IBM Research today announced a significant advance in phase-change memristive technology – based on chalcogenide-based phase-change materials – that IBM says has the potential to achieve much higher neuronal circuit densities and lower power in neuromorphic computing. Also, for the first time, researchers demonstrated randomly spiking neurons based on the technology and were able to detect “temporal correlations in parallel data streams and in sub-Nyquist representation of high-bandwidth signals.”
The announcement coincided with the publishing of a paper, Stochastic phase-changing neurons, in Nature Nanotechnology. The work, largely performed at IBM Research Zurich, is part of a sizable body of exciting research currently occurring in the neuromorphic space.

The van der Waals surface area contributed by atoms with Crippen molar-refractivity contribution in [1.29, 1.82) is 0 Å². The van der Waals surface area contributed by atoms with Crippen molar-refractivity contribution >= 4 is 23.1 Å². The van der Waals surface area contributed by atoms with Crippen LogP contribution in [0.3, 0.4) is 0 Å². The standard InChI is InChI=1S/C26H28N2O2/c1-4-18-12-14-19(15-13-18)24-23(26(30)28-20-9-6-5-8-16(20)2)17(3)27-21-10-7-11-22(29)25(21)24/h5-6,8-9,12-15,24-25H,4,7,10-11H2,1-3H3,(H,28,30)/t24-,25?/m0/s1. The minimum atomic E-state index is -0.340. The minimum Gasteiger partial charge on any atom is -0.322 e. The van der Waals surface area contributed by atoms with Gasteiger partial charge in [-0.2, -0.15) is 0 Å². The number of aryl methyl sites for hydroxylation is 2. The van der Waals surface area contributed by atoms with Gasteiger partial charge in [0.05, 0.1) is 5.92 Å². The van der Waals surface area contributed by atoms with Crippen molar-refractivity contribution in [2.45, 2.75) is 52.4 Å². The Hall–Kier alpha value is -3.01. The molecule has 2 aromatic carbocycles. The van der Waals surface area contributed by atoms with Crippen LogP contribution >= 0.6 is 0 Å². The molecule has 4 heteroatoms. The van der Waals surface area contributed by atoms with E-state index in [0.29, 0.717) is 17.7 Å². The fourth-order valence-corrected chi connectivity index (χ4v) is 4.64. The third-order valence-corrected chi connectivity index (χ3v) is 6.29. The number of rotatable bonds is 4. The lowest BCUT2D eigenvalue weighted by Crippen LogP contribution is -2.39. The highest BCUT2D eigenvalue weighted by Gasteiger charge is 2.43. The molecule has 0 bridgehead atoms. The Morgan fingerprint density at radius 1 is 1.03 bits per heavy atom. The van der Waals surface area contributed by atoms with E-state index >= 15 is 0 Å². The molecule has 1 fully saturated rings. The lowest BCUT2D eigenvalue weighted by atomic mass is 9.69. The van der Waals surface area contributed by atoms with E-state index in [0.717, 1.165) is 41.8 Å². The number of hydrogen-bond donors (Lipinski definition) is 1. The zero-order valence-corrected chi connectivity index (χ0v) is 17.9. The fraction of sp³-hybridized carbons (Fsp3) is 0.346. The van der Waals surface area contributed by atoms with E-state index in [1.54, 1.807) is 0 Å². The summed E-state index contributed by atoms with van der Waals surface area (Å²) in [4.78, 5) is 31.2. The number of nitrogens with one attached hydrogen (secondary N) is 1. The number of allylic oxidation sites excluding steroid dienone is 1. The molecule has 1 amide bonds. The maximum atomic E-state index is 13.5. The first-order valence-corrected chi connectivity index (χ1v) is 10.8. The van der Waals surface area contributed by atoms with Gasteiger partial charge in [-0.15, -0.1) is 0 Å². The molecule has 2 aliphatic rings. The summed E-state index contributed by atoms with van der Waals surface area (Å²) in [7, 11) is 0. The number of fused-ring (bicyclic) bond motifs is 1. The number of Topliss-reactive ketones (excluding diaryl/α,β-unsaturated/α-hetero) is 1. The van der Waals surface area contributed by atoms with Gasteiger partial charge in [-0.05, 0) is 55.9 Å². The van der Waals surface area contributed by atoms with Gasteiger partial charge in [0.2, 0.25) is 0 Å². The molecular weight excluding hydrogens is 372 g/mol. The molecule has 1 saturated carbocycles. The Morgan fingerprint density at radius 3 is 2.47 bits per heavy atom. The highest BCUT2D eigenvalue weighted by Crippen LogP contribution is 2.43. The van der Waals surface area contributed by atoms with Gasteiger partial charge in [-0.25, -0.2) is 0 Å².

Turning on two large-scale neuromorphic computers – SpiNNaker and BrainScaleS – this spring and making them readily available to researchers marked another major step forward in pursuit of brain-inspired computing. These machines, based on different neuromorphic architectures, mimic much more closely the way brains process information. Why this is important is perhaps best illustrated by an earlier effort to map neuron-like processing onto a traditional supercomputer, in this case Japan’s K Computer.
“They used about 65000 processors [to create] a billion very simple neurons. Call it one percent of the brain – but it’s not really a brain, [just] a very simple network model. This machine consumes the power of 30MW and the system runs 1500X slower than real-time biology,” said Karlheinz Meier, a leader in the Human Brain Project and whose group developed the BrainScaleS machine. In terms of energy efficiency, this K Computer effort was “ten billion times less energy efficient.”